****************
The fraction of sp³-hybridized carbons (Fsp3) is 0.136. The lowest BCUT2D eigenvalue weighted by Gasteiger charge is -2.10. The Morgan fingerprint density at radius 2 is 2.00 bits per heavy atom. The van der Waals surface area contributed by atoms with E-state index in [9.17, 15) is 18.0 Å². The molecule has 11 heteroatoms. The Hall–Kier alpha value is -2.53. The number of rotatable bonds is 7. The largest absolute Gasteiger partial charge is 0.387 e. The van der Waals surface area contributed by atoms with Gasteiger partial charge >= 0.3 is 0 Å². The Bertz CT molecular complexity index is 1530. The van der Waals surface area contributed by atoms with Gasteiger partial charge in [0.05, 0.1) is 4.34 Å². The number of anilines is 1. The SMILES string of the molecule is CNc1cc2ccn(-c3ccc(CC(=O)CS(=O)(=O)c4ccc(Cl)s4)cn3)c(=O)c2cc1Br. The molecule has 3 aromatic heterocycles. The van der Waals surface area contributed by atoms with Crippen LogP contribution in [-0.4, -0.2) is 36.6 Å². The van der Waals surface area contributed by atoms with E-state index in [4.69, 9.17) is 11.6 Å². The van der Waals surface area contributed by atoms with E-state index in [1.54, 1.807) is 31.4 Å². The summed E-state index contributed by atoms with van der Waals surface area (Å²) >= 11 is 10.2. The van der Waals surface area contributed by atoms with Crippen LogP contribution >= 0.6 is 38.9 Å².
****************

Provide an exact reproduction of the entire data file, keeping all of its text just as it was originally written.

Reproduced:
The fraction of sp³-hybridized carbons (Fsp3) is 0.136. The lowest BCUT2D eigenvalue weighted by Gasteiger charge is -2.10. The Morgan fingerprint density at radius 2 is 2.00 bits per heavy atom. The van der Waals surface area contributed by atoms with E-state index in [9.17, 15) is 18.0 Å². The molecule has 11 heteroatoms. The Hall–Kier alpha value is -2.53. The number of rotatable bonds is 7. The largest absolute Gasteiger partial charge is 0.387 e. The van der Waals surface area contributed by atoms with Gasteiger partial charge >= 0.3 is 0 Å². The Bertz CT molecular complexity index is 1530. The van der Waals surface area contributed by atoms with Gasteiger partial charge in [0.05, 0.1) is 4.34 Å². The number of anilines is 1. The SMILES string of the molecule is CNc1cc2ccn(-c3ccc(CC(=O)CS(=O)(=O)c4ccc(Cl)s4)cn3)c(=O)c2cc1Br. The molecule has 3 aromatic heterocycles. The van der Waals surface area contributed by atoms with Crippen LogP contribution in [-0.4, -0.2) is 36.6 Å². The van der Waals surface area contributed by atoms with E-state index in [4.69, 9.17) is 11.6 Å². The van der Waals surface area contributed by atoms with E-state index in [1.54, 1.807) is 31.4 Å². The summed E-state index contributed by atoms with van der Waals surface area (Å²) >= 11 is 10.2. The van der Waals surface area contributed by atoms with Crippen LogP contribution >= 0.6 is 38.9 Å².